Legacy Record - This information may be included in the List Entry Details.


The monument includes a major Roman villa, a later, Anglo-Saxon, settlement and traces of earlier human use of the site during the Mesolithic and Neolithic periods and from the Late Bronze Age to the Late Iron Age. It survives in buried form and is situated on low-lying ground on the eastern bank of the River Darent. Covering an area of around 2.6ha, the villa complex is one of the largest in the country. It has been shown by partial excavation in 1894-5, 1969 and 1972 to have been built during at least four main phases of construction between the late first and late fourth centuries AD, resulting in the development of an extensive group of buildings and structures with flint footings, ranged around two, roughly north-south aligned, sub-rectangular, walled courtyards. The main domestic range is situated along the northern side of the complex, and faces towards the south. This was constructed initially as a simple rectangular building of around six rooms, including a dining room and kitchen, served by a detached bath house located c.100m to the south. During the mid to late second century, a new bath house was added to the western end of the main range and two further blocks of rooms were built to the west and east. These have been interpreted as originally free-standing structures subsequently incorporated into the main range by the construction of further linking rooms. By this time, the residential portion of the villa contained at least 50 rooms, and the level of comfort is indicated by the fact that many of these were heated by hypocausts, or underfloor heating systems, had tessellated or tiled floors and were decorated with painted wall plaster. By the early fourth century, access to the main residential complex was via a monumental gateway to the south and through an inner courtyard or formal, walled garden. Situated immediately to the south of the gateway is a small, sub-square structure, with a small, square lobby on its northern side, interpreted as a shrine. Features discovered within the inner courtyard include a large, centrally placed water tank, with an associated cistern, which may have been used as an ornamental pool or water management feature. To the south, situated along the western and eastern peripheries of the complex, are a series of outbuildings interpreted as barns, storehouses or worksheds, used for agricultural and industrial activities. Around 140m to the south west is a large, rectangular, aisled building measuring c.50m by 20m which itself underwent several phases of development. This has been interpreted as a separate domestic unit, possibly housing a villa estate manager. A timber-lined water channel, or leat, found adjacent to the river bank to the west of the villa buildings may indicate the presence of a nearby watermill. During the second half of the fourth century, the villa was occupied on a reduced scale. From this time, parts of the former domestic ranges fell out of use, or were utilised as workshops or storerooms. The excavations also revealed several contemporary trackways, a tile-built oven, and large quantities of Roman coins and pottery sherds. Partial excavation during the construction of a pipeline in 1972 indicated that the western periphery of the villa complex, immediately adjacent to the river, overlies traces of the earlier use of the site during the prehistoric period. The earliest deposits were found to be an assemblage of over 2,000 pieces of worked flint and around 90 flint tools dating to the Mesolithic period (10,000-3,500BC), all covering an area of 32 sq.m. These have been interpreted as representing a tool making site. Several nearby pits and other features, now destroyed by the construction of the pipeline, were dated by pottery sherds and flint flakes found within them to the Neolithic period (3,500-2,000BC) and the Late Bronze Age (900-600BC). Pottery sherds dating to the Late Iron Age (300-50BC) indicate that the site was also inhabited during this period. Also destroyed during the construction of the pipeline, and overlying the western periphery of the earlier villa, were five buildings dating to the fifth-sixth centuries AD, representing an Anglo-Saxon settlement. Further traces of the settlement will survive in buried form in the unexcavated areas. The largest building discovered measured c.7m by 5.18m and was east-west aligned, rectangular, and made of wood. This would have had at least three bays capped by a ridged roof with gabled ends. Nearby were four, east-west aligned, sunken-floored buildings, the largest of which measured 4.27m by 2.59m. Associated, contemporary artefacts discovered during the excavation included pottery sherds and loomweights. The modern fences which cross the monument are excluded from the scheduling, although the ground beneath them is included.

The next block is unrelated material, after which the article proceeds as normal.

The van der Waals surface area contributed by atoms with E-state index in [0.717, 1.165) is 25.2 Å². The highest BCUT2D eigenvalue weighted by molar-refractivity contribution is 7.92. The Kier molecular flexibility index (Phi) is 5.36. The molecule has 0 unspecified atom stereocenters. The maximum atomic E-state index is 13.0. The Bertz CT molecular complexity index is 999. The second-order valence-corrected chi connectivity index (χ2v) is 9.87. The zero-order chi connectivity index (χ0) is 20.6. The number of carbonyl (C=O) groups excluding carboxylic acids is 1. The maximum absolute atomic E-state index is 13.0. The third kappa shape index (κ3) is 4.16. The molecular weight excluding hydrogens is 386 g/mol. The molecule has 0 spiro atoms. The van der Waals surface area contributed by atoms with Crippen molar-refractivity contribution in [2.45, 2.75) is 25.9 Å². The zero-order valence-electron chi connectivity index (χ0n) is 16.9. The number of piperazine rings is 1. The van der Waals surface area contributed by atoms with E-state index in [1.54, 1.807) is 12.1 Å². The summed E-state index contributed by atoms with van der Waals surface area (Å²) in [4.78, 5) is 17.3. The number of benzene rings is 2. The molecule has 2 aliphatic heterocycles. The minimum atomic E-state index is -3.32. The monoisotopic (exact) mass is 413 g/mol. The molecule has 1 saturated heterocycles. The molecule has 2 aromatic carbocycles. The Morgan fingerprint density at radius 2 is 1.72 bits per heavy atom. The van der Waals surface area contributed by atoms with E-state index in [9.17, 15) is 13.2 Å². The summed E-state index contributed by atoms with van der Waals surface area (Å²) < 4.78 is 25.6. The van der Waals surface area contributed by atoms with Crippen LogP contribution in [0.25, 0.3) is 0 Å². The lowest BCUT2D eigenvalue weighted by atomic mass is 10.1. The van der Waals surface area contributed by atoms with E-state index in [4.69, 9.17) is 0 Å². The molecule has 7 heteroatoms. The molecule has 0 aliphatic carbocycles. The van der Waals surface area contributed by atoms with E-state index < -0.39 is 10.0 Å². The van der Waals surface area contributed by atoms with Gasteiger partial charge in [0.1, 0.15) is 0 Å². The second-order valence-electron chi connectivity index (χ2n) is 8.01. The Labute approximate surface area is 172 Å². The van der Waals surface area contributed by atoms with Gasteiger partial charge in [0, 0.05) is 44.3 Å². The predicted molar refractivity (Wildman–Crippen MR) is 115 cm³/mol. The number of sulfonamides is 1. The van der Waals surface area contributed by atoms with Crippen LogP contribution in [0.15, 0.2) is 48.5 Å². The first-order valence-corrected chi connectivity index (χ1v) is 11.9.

MAP EXTRACT The site of the monument is shown on the attached map extract.


The contents of this record have been generated from a legacy data system.

Legacy System number: 25497

Legacy System: RSM


Books and journals
Philp, B, Excavations in the Darent Valley, Kent, (1984), 72-94
Black, E W, 'Archaeologia Cantiana' in The Roman Villa at Darenth, , Vol. XCVII, (1981), 159-183

End of official listing